Why? Why did Israel's government take the risk of a manifest, clear-cut, unambiguous and continuous violation of such an important obligation? Why did it go so far as to spit in the eye of a good friend like Condoleezza?

There is only one possible answer - the cutting off of the Gaza Strip from the West Bank is a major strategic aim of the Israeli government and the army, an important step in the historic effort to break the Palestinian resistance to occupation and annexation.

Last week, it seemed that this aim had been achieved.

The official operation to "strengthen" Abbas is a part of this design. In Israel, some feel that their dreams are coming true - the West Bank separated from the Gaza Strip, divided into several enclaves cut off from each other and from the world, much like the bantustans in South Africa in bygone times.

Ramallah as the capital of Palestine, designed to make the Palestinians forget about Jerusalem.

Abbas receiving arms and reinforcements in order to destroy Hamas in the West Bank.

The Israeli army dominating the areas between the towns and operating at will in the towns, too. The settlements growing without hindrance, the Jordan valley completely cut off from the rest of the West Bank, the wall continuing to extend and gobble up more Palestinian land and the government's promise to dismantle the settlement "outposts" remaining a long-forgotten joke.

President Bush is satisfied with "the spread of democracy" in the Palestinian areas and the US military subsidy to Israel is growing from year to year.

From the point of view of Olmert, that is an ideal situation. But will it hold?

The answer is an unqualified "No."

Like all the actions of Bush and Olmert, as well as of their predecessors, it is based on contempt for the Palestinians. This contempt has proven itself many times as a recipe for disaster.

Israeli media outlets, which have turned themselves into propaganda organs for Mahmoud Abbas and Mohammed Dahlan, are already gleefully describing how the hungry inhabitants of Gaza will look with green envy at the well-fed, flourishing inhabitants of the West Bank. They are going to rebel against the Hamas leadership so that a quisling in the service of Israel can be installed there. The people in the West Bank, growing fat on European and US aid money, will be happy to be rid of Gaza and its troubles.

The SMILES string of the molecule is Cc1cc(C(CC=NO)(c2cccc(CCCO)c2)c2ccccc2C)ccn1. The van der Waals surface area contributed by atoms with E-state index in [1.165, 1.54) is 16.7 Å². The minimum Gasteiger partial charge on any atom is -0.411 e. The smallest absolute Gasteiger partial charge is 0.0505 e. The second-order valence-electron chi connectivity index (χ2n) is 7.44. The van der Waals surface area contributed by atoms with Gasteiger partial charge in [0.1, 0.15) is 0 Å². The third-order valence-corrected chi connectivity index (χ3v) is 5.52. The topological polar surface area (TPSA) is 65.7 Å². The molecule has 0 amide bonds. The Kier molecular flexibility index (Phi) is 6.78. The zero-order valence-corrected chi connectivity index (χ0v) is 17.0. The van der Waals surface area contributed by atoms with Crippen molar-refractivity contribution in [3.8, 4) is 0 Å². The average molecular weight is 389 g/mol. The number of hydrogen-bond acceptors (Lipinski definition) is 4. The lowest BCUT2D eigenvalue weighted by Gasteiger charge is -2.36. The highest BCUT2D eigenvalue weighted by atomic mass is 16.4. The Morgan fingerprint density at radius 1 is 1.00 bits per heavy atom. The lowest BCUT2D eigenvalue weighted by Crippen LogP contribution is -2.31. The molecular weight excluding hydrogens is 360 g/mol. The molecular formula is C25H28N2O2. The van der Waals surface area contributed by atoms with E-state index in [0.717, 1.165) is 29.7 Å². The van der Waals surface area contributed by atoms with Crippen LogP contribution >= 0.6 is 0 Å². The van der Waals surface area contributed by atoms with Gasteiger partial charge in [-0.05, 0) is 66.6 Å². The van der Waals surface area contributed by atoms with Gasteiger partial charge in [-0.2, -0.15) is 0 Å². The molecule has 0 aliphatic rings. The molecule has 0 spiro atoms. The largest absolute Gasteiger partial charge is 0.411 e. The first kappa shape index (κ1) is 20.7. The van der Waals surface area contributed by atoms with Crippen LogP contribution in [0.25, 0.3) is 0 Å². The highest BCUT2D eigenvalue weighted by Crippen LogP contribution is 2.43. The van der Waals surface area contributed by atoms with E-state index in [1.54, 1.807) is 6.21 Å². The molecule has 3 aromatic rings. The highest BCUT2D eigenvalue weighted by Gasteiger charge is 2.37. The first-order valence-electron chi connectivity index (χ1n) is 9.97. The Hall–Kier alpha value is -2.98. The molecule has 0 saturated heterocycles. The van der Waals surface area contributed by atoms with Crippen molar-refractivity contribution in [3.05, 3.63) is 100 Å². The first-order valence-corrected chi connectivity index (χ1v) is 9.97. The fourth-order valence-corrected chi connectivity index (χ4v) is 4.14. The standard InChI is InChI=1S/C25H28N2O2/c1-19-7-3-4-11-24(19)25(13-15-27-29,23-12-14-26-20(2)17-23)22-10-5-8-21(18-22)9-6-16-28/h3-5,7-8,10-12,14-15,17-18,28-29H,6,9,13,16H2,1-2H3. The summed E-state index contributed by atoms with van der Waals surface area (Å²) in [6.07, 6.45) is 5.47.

That is pure fantasy. It is much more probable that the anger of the Gaza people will turn against the Israeli prison wardens who are starving them. And the people of the West Bank will not forsake their compatriots languishing in Gaza.

No Palestinian will agree to the separation of Gaza from the West Bank. A party that agreed to that would be shunned by the Palestinian public and a leadership that accepted such a situation would be eliminated.

Israeli policy is torn between two conflicting desires - on the one side, to prevent the events in the Gaza Strip repeating themselves in the West Bank, where a Hamas takeover would be immensely more dangerous and, on the other side, to prevent Abbas from succeeding to such an extent that the US would oblige Olmert to negotiate seriously with him. As usual, the government is holding the stick by its two ends.

At present, all Olmert's actions are endangering Abbas. His embrace is a bear's embrace and his kiss is the kiss of death.

Uri Avnery is an Israeli journalist, peace activist and former Knesset member. He is one of the founders of Gush Shalom, a broad-based Israeli peace group.

Anonymous said...

Hamas hits back after Abbas links it to al-Qaida
(Tuesday 10 July 2007)

PALESTINIAN Islamist movement Hamas denied on Tuesday that it had allowed al-Qaida to infiltrate the Gaza Strip, after President Mahmoud Abbas made the allegation in an Italian television interview.

On Monday, Mr Abbas charged that, "thanks to the support of Hamas, al-Qaida is entering Gaza," but he offered no evidence for his allegation.

Hamas spokesman Sami Abu Zuhri accused Mr Abbas of trying to whip up animosity against Hamas, which vanquished the president's forces in Gaza last month and defeated his Fatah party in 2006 parliamentary elections.

"Hamas has no link to al-Qaida," Mr Abu Zuhri said. Mr Abbas, who leads Fatah, "is trying to mislead international opinion to win support for his demand to deploy international forces in Gaza."

Mr Abbas met Italian Prime Minister Romano Prodi on Tuesday and renewed a request for the deployment of an international force in Gaza.

Mr Prodi said that the time was not ripe for such a deployment. Hamas spokesman Salah Bardawil said: "We would consider it an occupation force."

ajit8 said...

Hi Ed I,
I hope all is well with you today. I have a comment left on my blog and I thought I would draw attention of the address to you. I'm sure you will find it interesting, if not damn stimulating. Have a good frog, bro.

ajit8 xx

http://worldub.blogspot.com/

ajit8 said...

The last 3 emails have been returned.